Founded in 1909, the NAACP is the nation's oldest and largest civil rights organization. Its members throughout the United States and the world are the premier advocates for civil rights in their communities, conducting voter mobilization and monitoring equal opportunity in the public and private sectors.



It's always "they" as if they; weren't human subject to the same human frailties as yourself.

There is nothing "strange" about isolation, it was indeed factual and can be a universal dynamic it happened to the U.S. when the corporate media towed the Bush/Cheney line hook and sinker convincing a great majority of the American People that Iraq had WMDs and posed an imminent threat.

The Teabaggers are a fringe of the Republican Party and that party is in the throes of self-destruction.

The only thing that can save them, is the promotion of regionalsim stoked by Democrats such a few members here at D.U. continually advocate.

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Response to wilt the stilt (Reply #26)

Sun Oct 20, 2013, 10:51 PM

50. Which is a totally unfair thing to do.

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Response to brer cat (Reply #17)

Mon Oct 21, 2013, 02:53 AM

79. Having lived in the South, I see Southerners as victims of their own narrow culture.

It's been a long time since I lived or visited there, but when I see the southern Tea-Baggers, it all comes back as it did when I read The Help. The memories of the backwardness, of the rigid social order. It's all there.

It isn't a matter of individuals. It is a matter of a culture that suffocates its local critics. They all have to leave or lose their friends. Jimmy Carter, I believe, left the Baptist Church, of which he was a loyal leader for many years. I have another southern friend who was a Baptist pastor and left that church. Yet the Baptist Church is the gold standard for Southern morality and religiosity.

It's very sad, but it is the culture. And the people who have to live in that culture but have good hearts have difficulty overcoming the evil of what is around them. It isn't about the individuals. It is about the culture that sculpts the niches into which the people have to fit the ideas they express. There are just certain thoughts that are unacceptable in the South except in private.

And yet the people are oh so sweet. It is a poisonous sweetness. It is not honest. And it isn't the way the people are inside. It is the culture that permits no straightforward expression and forces most people, nearly everyone into conformity.

Physical lynchings are a thing of the past, but I'm not so sure about spiritual and psychological ones.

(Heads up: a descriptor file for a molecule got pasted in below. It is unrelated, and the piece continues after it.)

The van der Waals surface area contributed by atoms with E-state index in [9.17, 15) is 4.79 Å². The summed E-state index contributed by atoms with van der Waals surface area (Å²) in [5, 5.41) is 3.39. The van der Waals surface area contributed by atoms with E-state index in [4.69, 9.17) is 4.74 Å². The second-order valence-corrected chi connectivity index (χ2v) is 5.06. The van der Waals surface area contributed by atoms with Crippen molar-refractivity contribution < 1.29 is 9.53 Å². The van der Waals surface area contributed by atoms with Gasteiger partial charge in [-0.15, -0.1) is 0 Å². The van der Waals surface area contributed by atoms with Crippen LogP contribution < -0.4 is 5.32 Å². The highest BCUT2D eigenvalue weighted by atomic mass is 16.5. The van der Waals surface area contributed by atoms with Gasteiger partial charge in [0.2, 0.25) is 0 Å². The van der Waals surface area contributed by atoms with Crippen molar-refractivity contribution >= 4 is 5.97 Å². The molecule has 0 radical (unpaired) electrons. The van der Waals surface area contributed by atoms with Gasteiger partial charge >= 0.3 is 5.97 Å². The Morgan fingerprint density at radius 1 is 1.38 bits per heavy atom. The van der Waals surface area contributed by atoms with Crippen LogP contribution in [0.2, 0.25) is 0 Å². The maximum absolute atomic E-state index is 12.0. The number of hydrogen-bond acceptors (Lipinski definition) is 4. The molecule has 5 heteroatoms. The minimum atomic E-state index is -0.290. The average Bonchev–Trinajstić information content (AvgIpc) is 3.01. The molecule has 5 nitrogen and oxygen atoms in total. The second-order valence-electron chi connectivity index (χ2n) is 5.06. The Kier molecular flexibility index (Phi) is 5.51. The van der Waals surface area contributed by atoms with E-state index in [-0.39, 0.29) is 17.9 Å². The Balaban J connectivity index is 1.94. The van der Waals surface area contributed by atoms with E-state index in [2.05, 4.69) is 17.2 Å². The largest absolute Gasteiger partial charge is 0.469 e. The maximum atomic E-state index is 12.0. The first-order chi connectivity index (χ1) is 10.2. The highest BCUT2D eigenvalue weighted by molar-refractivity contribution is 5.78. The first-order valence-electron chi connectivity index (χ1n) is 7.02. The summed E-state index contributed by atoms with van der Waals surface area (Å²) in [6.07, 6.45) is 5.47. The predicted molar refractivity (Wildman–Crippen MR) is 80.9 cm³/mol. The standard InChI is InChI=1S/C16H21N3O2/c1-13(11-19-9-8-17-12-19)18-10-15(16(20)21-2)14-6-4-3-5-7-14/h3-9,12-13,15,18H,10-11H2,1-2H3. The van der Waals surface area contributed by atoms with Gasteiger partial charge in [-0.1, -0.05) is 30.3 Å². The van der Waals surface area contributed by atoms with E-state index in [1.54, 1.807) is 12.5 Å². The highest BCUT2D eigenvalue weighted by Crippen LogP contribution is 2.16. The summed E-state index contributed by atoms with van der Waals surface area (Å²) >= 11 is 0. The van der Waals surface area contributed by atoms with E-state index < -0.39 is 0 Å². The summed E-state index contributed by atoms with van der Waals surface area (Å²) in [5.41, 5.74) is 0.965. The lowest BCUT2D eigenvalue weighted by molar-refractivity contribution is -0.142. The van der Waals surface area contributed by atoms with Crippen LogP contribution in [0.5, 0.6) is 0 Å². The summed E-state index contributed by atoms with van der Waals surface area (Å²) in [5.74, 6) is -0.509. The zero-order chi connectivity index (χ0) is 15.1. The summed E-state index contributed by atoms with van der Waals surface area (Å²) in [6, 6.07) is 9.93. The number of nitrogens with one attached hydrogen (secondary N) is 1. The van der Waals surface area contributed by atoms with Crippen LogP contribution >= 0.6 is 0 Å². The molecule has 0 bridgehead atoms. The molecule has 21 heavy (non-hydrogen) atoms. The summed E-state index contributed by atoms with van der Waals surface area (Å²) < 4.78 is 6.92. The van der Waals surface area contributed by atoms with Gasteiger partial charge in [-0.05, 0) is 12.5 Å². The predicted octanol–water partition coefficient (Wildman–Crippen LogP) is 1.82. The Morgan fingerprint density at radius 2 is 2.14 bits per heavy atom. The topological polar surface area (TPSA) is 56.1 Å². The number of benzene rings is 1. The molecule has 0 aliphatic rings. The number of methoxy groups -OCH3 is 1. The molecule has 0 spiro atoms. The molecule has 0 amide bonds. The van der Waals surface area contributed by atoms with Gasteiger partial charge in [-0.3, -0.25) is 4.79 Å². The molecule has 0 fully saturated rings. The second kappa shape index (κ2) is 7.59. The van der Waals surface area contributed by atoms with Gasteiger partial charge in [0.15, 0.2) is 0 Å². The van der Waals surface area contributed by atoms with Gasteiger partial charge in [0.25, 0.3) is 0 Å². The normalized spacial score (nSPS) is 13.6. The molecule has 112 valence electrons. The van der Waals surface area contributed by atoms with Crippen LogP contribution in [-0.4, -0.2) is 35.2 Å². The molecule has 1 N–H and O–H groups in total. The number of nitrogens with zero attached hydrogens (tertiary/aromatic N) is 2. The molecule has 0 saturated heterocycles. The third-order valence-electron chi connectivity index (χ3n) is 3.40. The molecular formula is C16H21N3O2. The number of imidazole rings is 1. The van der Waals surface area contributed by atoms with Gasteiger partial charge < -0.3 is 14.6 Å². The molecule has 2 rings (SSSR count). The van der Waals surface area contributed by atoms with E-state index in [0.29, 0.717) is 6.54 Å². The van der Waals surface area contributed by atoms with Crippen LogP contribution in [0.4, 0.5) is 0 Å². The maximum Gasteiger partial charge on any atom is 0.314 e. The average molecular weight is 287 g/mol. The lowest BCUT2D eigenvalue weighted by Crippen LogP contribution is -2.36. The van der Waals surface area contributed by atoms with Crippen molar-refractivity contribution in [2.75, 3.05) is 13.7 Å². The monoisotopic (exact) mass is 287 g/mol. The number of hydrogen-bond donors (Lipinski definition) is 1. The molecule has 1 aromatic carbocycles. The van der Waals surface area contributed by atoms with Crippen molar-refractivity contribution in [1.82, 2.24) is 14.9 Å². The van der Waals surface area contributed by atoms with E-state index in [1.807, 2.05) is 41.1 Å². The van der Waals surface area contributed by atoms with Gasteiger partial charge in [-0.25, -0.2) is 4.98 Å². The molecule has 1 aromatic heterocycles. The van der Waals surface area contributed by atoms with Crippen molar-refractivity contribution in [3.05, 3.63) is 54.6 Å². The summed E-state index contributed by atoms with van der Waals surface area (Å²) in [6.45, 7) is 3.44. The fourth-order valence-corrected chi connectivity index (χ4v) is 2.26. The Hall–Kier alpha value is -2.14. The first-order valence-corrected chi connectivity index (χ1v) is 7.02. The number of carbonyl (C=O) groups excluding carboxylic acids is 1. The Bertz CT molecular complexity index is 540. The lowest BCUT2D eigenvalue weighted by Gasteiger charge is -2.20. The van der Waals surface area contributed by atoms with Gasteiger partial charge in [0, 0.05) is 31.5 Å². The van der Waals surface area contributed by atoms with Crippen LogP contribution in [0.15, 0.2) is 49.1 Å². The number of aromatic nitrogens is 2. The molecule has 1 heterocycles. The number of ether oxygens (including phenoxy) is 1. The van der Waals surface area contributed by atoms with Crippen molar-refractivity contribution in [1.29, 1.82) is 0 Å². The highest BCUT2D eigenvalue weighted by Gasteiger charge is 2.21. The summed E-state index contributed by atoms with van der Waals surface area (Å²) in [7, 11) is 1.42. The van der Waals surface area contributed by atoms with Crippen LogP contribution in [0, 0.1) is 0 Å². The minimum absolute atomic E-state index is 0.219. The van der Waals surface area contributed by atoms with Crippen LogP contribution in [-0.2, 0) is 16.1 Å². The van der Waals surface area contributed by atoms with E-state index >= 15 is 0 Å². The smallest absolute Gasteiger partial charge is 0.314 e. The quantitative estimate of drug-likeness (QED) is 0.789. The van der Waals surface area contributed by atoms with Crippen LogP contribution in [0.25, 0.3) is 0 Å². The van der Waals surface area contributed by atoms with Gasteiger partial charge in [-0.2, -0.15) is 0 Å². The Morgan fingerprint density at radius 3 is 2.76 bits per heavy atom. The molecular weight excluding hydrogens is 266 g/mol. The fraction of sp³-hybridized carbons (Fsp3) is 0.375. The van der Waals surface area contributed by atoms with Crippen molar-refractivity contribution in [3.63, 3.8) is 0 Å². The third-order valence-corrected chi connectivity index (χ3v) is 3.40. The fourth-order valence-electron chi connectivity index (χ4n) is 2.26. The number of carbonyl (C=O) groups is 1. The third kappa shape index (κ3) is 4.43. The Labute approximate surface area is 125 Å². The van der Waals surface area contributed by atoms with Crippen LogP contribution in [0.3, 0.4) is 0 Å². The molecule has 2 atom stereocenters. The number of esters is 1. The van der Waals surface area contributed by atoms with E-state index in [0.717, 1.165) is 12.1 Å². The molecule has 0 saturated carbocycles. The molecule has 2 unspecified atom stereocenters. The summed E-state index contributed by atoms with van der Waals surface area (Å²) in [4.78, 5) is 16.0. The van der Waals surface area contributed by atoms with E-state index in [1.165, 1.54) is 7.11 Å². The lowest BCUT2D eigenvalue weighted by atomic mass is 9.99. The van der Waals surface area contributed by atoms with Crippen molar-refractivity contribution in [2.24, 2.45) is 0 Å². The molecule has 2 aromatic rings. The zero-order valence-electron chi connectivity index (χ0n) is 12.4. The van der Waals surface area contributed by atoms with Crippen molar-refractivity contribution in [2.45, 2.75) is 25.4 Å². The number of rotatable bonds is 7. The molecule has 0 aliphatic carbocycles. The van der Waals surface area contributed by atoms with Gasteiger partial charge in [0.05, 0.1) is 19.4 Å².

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Response to wilt the stilt (Original post)

Sun Oct 20, 2013, 03:52 PM

5. I was born down south 65 years ago.

[URL=.html][IMG][/IMG][/URL]

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Response to In_The_Wind (Reply #5)

Sun Oct 20, 2013, 04:33 PM

10. Have you seen a lot of progress in that time?

And has it come to a halt and gone into reverse since Obama got elected?

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Response to Tigress DEM (Reply #10)

Sun Oct 20, 2013, 04:44 PM

13. I haven't been home in a long time.

It looked pretty much the same last time I was driving through southern states.

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Response to wilt the stilt (Original post)

Sun Oct 20, 2013, 03:58 PM

6. Doesn't it reflect poorly on your son

That he would be a part of a such a terrible frat system at a horribly racist institution?

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Response to Fastcars (Reply #6)

Sun Oct 20, 2013, 04:38 PM

11. Of those available, it IS the most progressive.

That there is ANY tiny bit of room for a progressive attitude on that campus speaks to the inroads made and that more are possible.

That kid is doing harder work just living day to day as a liberal under fire than those of us up North who can do more, be more and advocate more. HE shows them that tolerance CAN NOT be erradicated even after years and years of constant effort, after lynchings and cross burnings. He irritates the Hell out of them just by being there. I say, "Rock on kid!"

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Response to Tigress DEM (Reply #11)

Mon Oct 21, 2013, 03:13 AM

82. You should be very proud of your son. It's really tough being a liberal in the South.

You don't get social points for it. Really hard.

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Response to Fastcars (Reply #6)

Sun Oct 20, 2013, 06:03 PM